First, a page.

Food & Drink

What is Julmust? All About The Swedish Christmas Soda

Every November in Sweden, a caramel-colored beverage materializes in the soft drink aisle, pushing aside the usual favorites and giving Coke a marketing migraine. What magical drink is consumed by the millions across the country each year?

It’s julmust, the non-alcoholic Christmas soda. What on earth is a “Christmas soda” you ask? We’ve got all the answers, including what the word julmust means, what is the flavor of julmust, and where to buy it.

Let’s dive in (not literally, of course) to this beloved seasonal drink and find out what it’s all about.

 
 

What is julmust?

Before we get into the niche Nordic beverage, let’s first talk about the name julmust.
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In Swedish, jul (pronounced “YOU-le”) means Christmas and must translates to juice. Technically, it’s juice slated for alcoholic fermentation and, in actuality, there isn’t even any of it in the soda! When julmust was invented by Harry Roberts (don’t worry, we’ll get to him next) it was actually called julöl, or Christmas beer.

Roberts later changed the name to appeal to a prohibition-minded audience, but it’s not entirely clear why he landed on the word “must.”

So what is this Christmas juice drink without any actual juice? It’s a carbonated, non-alcoholic malt-based beverage.

 
Julmust Fun Fact

Swedes consume around 40 million liters of julmust every Christmas. That’s about 40 liters per person per year!

 

 
 

The origins of julmust

The story behind Sweden’s signature Christmas soda begins with a crackdown on spirits and a fact-finding trip to Germany.

In the early 1900s, Robert Roberts, a well-known teetotaler, sent his son Harry to study chemistry in Berlin. Harry was tasked by his father with one very specific mission: to develop an alcohol-free Christmas beer for the Swedish market. When Harry returned in 1910, he launched AB Roberts, a soft drink company that produced a range of effervescent drinks, including Roberts Julöl.

Swedes did not immediately take to the drink; sales of the beer alternative were pretty slow in the first few years. When alcohol was banned in Sweden in 1922, the Christmas “beer” really took hold across the country.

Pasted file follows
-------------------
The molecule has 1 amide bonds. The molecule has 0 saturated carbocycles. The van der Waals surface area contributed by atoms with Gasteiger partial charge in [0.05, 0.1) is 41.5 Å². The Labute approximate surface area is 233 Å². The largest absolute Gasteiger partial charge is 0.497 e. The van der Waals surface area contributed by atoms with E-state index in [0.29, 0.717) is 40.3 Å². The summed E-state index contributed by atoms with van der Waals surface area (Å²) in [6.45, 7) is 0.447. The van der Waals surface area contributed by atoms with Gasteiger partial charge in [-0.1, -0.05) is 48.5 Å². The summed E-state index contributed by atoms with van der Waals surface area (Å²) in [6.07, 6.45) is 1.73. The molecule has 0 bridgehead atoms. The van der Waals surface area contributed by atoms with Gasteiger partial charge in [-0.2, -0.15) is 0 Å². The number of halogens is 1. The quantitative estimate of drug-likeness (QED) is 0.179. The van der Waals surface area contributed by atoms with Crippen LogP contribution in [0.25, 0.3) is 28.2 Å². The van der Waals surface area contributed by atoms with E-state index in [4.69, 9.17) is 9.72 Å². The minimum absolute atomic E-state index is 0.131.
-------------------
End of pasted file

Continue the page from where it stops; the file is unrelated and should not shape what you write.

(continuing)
The original father-son company, AB Roberts, is still in operation and has a complete monopoly on the essence used to make julmust. This means that any company who produces julmust in Sweden must procure the flavoring for the Christmas drink from the Roberts family.

 
Julmust Fun Fact

In 2015, a rumor spread that a proposed ban on caramel colorings in the EU would mean that Sweden would have to stop making julmust. Swedes were more than a little distraught by the prospect of losing this culinary tradition, but thankfully, the legislation did not include the Christmas soda.

 
 

What does julmust taste like?

Ask any Swede what julmust tastes like and they’ll probably say: “like Christmas!” (and maybe Easter as well, since the drink is rebranded as påskmust for Easter every year).

To foreigners who haven’t grown up on the stuff, however, the flavor is reminiscent of a sugary-sweet root beer or spiced malt drink. Only three people in the world are said to know AB Roberts’ julmust essence recipe and, much like Coca Cola, it’s a heavily guarded secret.

 
Julmust Fun Fact

In Sweden, påskmust (Easter juice) and julmust are the exact same drink. Other than the label, there is no difference.

 

 
 

Where to buy julmust

In Sweden, julmust can be found in local grocery stores throughout the holiday season, typically from November.

There are few places to buy julmust outside of Sweden, most of which can be found via beverage distributors online. Search for Nygårda and Apotekarnes, the two most popular julmust brands, or try your local IKEA! They usually stock it under the name Vintersaga.

Buy julmust in the UK
Buy julmust in the USA
Buy julmust in the EU and worldwide

 

Want more on Swedish Christmas? Find out about the Swedish Christmas decorations, Swedish Christmas traditions, Swedish food, and Swedish candy.